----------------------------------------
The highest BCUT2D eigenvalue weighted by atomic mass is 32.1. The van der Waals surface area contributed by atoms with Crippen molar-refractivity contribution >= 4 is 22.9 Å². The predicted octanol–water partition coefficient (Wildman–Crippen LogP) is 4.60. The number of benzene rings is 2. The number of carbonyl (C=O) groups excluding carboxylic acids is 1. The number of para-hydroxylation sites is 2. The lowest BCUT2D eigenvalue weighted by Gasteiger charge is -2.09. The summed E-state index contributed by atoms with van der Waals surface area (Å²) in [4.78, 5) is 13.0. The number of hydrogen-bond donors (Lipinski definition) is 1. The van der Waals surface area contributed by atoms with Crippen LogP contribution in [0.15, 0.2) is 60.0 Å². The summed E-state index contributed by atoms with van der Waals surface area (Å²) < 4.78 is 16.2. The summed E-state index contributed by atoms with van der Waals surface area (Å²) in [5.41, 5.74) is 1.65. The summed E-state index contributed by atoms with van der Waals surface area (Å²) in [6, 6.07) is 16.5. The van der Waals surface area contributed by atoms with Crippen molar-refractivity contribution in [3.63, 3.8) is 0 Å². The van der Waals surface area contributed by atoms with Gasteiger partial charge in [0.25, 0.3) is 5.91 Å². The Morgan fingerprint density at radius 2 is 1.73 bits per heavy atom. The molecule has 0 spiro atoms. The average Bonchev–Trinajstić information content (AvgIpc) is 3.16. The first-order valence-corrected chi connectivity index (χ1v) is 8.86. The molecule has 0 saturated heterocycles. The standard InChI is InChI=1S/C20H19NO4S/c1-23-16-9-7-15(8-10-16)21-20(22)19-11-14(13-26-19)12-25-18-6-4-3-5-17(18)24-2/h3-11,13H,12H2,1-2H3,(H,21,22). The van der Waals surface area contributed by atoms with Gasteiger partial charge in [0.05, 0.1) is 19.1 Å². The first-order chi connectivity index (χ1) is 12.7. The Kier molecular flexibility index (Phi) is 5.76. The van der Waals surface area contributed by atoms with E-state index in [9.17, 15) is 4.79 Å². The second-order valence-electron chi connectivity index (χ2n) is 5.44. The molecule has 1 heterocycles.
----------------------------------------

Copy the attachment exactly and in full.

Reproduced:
The highest BCUT2D eigenvalue weighted by atomic mass is 32.1. The van der Waals surface area contributed by atoms with Crippen molar-refractivity contribution >= 4 is 22.9 Å². The predicted octanol–water partition coefficient (Wildman–Crippen LogP) is 4.60. The number of benzene rings is 2. The number of carbonyl (C=O) groups excluding carboxylic acids is 1. The number of para-hydroxylation sites is 2. The lowest BCUT2D eigenvalue weighted by Gasteiger charge is -2.09. The summed E-state index contributed by atoms with van der Waals surface area (Å²) in [4.78, 5) is 13.0. The number of hydrogen-bond donors (Lipinski definition) is 1. The van der Waals surface area contributed by atoms with Crippen LogP contribution in [0.15, 0.2) is 60.0 Å². The summed E-state index contributed by atoms with van der Waals surface area (Å²) < 4.78 is 16.2. The summed E-state index contributed by atoms with van der Waals surface area (Å²) in [5.41, 5.74) is 1.65. The summed E-state index contributed by atoms with van der Waals surface area (Å²) in [6, 6.07) is 16.5. The van der Waals surface area contributed by atoms with Crippen molar-refractivity contribution in [3.63, 3.8) is 0 Å². The van der Waals surface area contributed by atoms with Gasteiger partial charge in [0.25, 0.3) is 5.91 Å². The Morgan fingerprint density at radius 2 is 1.73 bits per heavy atom. The molecule has 0 spiro atoms. The average Bonchev–Trinajstić information content (AvgIpc) is 3.16. The first-order valence-corrected chi connectivity index (χ1v) is 8.86. The molecule has 0 saturated heterocycles. The standard InChI is InChI=1S/C20H19NO4S/c1-23-16-9-7-15(8-10-16)21-20(22)19-11-14(13-26-19)12-25-18-6-4-3-5-17(18)24-2/h3-11,13H,12H2,1-2H3,(H,21,22). The van der Waals surface area contributed by atoms with Gasteiger partial charge in [0.05, 0.1) is 19.1 Å². The first-order chi connectivity index (χ1) is 12.7. The Kier molecular flexibility index (Phi) is 5.76. The van der Waals surface area contributed by atoms with E-state index in [9.17, 15) is 4.79 Å². The second-order valence-electron chi connectivity index (χ2n) is 5.44. The molecule has 1 heterocycles.